Do haunted theatres exist? Many actors believe so, and say they have experienced the supernatural for themselves. It is this belief that theatres have ‘ghost lights’ which are placed centre stage when the premises are unoccupied.
The practical use of ghost lights is for safety – to avoid tripping over sets or falling into the orchestra pit.
Actors are a superstitious lot (see Pull the Other Leg) which is probably why a simple safety light is called a ‘ghost light’, and many thespians believe that every theatre has its own ghost. By providing illumination when the theatre is closed allows ghosts to perform on stage, thus appeasing them and preventing their apparition from cursing the theatre or current production.
London’s most haunted
The Theatre Royal, Drury Lane lays claim to being the most haunted theatre in England. It is the fourth theatre to occupy the site since 1663. In 1939 the cast of Ivor Novello’s The Dancing Years were lined up on stage for a curtain call when a Man in Grey was seen to walk with a limp across the upper circle. Wearing a long cloak, white ruffled front shirt, tricorn hat, powdered wig, thigh-length boots and carrying a dress sword he then abruptly walked through a solid wall.
His appearance might be explained by the secret chamber found behind the wall that the Man in Grey would disappear. It was discovered by workmen during restoration in the 1840s, for walled up they found the skeleton of a man surrounded by remnants of grey cloth with a knife protruding from his back.
He seems to have taken his demise in good spirits for he is invariably spotted during the hours of daylight sometimes sitting in the end seat of the fourth row by the central gangway of the upper circle and his appearance portends to signal the beginning of a successful run – The King and I, South Pacific, Oklahoma and he appeared every time there was a change of cast in the long-running Miss Saigon. Or it would be he just likes musicals.
The remains are speculated to be those of a young man who comes to London during the time of Queen Anne, won the affections an actress at the theatre. Her jealous lover murdered him and hid the corpse in the secret recess where it lay undiscovered until the Victorian renovation of the theatre.
Spookier still is the legend of the face in the mirror. Accompanied by the smell of lavender and the sound of ghostly feet practising a tap routine, this apparition is said to be Dan Leno (right), popular in the 19th century for his clog dancing routine and his portrayal of a pantomime dame. At the height of his clog dancing popularity Dan Leno went mad, and died in 1904 aged just 43. He is said to pay a visit to his old dressing room, the location is kept a closely guarded secret by the management for fear of putting the willies up the present incumbent.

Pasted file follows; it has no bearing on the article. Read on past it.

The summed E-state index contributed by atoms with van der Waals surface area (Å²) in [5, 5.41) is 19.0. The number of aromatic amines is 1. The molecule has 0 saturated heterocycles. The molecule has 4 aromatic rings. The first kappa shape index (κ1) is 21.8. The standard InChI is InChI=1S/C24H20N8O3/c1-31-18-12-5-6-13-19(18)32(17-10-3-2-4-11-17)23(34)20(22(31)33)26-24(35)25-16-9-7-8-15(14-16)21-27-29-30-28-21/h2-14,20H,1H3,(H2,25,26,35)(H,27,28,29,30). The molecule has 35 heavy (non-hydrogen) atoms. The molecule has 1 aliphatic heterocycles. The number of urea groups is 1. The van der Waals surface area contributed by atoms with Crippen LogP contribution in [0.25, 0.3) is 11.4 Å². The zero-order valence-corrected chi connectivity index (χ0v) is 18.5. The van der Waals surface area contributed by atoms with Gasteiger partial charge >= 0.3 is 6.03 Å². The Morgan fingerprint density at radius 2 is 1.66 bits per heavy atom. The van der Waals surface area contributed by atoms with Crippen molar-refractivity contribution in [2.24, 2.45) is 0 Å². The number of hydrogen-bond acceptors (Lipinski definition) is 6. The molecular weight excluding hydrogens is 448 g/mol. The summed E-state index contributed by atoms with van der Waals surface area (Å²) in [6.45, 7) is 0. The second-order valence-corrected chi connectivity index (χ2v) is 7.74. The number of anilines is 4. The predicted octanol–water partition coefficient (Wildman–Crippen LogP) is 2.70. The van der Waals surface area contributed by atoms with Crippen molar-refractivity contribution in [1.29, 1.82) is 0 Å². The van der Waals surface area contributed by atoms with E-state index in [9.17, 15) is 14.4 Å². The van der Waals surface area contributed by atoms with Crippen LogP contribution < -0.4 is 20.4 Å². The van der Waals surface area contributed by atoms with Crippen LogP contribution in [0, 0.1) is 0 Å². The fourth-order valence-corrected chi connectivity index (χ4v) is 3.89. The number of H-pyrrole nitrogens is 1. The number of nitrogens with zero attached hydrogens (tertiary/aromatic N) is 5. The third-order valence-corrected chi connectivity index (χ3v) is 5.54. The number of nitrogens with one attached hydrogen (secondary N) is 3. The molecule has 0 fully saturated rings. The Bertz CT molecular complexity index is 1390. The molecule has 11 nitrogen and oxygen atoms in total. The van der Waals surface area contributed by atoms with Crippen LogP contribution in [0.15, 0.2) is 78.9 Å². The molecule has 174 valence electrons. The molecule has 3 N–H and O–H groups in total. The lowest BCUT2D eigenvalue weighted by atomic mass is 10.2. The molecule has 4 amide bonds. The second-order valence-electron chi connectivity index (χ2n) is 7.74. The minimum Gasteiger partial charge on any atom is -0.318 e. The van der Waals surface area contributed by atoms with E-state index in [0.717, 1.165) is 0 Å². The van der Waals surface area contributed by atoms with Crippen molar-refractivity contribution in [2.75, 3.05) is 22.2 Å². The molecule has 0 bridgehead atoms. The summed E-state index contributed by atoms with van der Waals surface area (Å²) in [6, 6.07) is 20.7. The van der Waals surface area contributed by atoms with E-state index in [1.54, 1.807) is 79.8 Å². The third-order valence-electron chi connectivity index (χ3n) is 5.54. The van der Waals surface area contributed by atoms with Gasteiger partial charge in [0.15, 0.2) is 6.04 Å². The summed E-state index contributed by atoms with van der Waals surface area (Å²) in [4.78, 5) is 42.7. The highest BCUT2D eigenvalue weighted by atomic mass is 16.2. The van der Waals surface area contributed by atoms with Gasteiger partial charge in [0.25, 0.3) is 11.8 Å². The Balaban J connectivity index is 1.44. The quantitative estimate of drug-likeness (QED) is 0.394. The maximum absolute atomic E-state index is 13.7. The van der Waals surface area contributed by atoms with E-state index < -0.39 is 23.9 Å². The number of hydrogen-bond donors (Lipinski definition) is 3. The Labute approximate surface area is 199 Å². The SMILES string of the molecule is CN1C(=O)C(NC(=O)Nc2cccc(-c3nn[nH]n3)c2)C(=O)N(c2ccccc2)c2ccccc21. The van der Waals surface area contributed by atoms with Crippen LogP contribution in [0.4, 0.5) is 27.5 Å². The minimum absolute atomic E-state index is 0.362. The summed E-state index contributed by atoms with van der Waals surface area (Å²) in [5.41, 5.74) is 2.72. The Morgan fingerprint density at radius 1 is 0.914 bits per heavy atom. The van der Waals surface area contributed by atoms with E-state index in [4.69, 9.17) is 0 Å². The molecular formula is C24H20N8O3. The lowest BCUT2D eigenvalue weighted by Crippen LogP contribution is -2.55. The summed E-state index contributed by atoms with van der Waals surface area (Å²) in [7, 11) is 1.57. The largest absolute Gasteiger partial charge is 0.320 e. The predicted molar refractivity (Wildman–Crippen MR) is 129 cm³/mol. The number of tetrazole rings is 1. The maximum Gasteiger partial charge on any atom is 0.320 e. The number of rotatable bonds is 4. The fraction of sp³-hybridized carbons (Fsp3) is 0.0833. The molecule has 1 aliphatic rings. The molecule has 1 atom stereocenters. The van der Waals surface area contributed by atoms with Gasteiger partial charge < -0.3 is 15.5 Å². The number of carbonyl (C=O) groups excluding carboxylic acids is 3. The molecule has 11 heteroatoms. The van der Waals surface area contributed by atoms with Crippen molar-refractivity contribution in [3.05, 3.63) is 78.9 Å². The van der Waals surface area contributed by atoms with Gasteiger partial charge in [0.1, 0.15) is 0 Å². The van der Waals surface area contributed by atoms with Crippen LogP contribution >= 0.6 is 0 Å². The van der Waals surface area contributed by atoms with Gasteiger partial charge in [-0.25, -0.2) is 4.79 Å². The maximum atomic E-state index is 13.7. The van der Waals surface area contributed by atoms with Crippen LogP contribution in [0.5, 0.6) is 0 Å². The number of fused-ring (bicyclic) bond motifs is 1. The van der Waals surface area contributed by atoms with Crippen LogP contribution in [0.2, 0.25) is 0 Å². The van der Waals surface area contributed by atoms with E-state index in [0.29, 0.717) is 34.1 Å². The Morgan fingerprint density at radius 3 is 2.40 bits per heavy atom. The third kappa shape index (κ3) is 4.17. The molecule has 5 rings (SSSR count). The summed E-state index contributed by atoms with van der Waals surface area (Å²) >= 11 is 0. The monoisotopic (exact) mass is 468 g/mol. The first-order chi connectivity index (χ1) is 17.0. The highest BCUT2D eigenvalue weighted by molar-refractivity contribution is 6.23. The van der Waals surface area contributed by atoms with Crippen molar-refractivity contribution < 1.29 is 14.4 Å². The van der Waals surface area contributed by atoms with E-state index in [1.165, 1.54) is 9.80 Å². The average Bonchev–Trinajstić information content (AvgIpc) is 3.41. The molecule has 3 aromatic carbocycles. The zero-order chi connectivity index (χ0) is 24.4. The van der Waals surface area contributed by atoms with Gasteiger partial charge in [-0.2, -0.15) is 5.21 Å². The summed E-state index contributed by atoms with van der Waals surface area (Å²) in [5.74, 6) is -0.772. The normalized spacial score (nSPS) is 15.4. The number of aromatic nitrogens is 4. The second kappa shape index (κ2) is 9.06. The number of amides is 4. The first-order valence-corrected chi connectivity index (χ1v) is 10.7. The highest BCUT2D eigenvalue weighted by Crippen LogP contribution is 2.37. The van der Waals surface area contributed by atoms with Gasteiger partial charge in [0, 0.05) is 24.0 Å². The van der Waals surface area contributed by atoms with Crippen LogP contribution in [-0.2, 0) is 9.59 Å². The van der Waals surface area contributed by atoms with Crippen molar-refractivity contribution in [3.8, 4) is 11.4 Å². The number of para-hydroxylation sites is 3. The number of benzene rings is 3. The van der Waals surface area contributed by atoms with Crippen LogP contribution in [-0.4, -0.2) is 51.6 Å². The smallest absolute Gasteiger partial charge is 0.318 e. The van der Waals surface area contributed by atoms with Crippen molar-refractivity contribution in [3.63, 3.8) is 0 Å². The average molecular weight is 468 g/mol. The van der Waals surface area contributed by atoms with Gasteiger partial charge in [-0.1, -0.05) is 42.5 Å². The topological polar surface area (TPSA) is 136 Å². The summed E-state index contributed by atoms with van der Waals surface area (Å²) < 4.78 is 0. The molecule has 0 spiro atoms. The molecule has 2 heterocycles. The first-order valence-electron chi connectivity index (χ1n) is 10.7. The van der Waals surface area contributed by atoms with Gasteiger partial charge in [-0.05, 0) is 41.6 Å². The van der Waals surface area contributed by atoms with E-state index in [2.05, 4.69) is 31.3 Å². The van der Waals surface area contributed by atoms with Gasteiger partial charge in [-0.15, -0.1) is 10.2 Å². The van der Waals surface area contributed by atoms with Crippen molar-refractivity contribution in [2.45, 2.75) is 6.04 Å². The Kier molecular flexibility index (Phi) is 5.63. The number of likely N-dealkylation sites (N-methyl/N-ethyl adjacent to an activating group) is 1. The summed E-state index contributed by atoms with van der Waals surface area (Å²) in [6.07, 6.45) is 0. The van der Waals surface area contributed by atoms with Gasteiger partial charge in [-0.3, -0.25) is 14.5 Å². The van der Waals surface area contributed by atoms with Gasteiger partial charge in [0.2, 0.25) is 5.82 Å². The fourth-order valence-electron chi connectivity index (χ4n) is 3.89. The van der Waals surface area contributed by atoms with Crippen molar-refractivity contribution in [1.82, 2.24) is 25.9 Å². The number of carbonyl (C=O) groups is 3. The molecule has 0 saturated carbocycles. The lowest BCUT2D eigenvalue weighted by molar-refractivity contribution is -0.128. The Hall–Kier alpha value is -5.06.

Murdered for a wig
Another tale is of a dispute over a wig. Actor Charles Macklin murdered a fellow actor in the Green Room. Opinions are divided as to which of these, murderer or victim return to make their grim presence felt.
There is reputedly the ghost of Joseph Grimaldi (below), who in the course of a long and distinctive theatrical career single-handedly laid the foundations of the pantomime tradition. The character of the white-faced innocent rogue that he created became so universally popular that clowns are still known ‘Joeys’ in honour of the father of modern clownery. He was overcome by a crippling disease that forced him to give up acting and in 1818 now destitute a benefit performance was organised at the Theatre Royal.
Whether in gratitude to the charity extended to him at his time of need his ghost has returned many times is renowned for administering a mischievous kick, and actors, cleaners, usherettes have all been on the receiving end of his spectral boot as they go about their everyday duties. One of Grimaldi’s final wishes was that his head should be severed from his body prior to burial. This macabre request was, apparently, carried out, and this might account for the disembodied white face, which has been seen floating around the theatre.
Phantom of the Opera
Michael Crawford once reported a pair of ghostly hands guiding him through a tricky moment on stage, female performers as they stand in the wings waiting to go on have reported wandering hands and one Drury Lane general manager was convinced that a poltergeist of some sort was at work in his office.
Theatre-speak for payday is the expression ‘the ghost is still said to walk every Friday’, which probably dates from the time when managers of touring companies invariably doubled as the ghost in Hamlet.
Picture: Most Haunted St Peters Alresford (andreas-photography/flickr/CC BY-NC 2.0)
A version of this post was published by CabbieBlog on 17th December 2013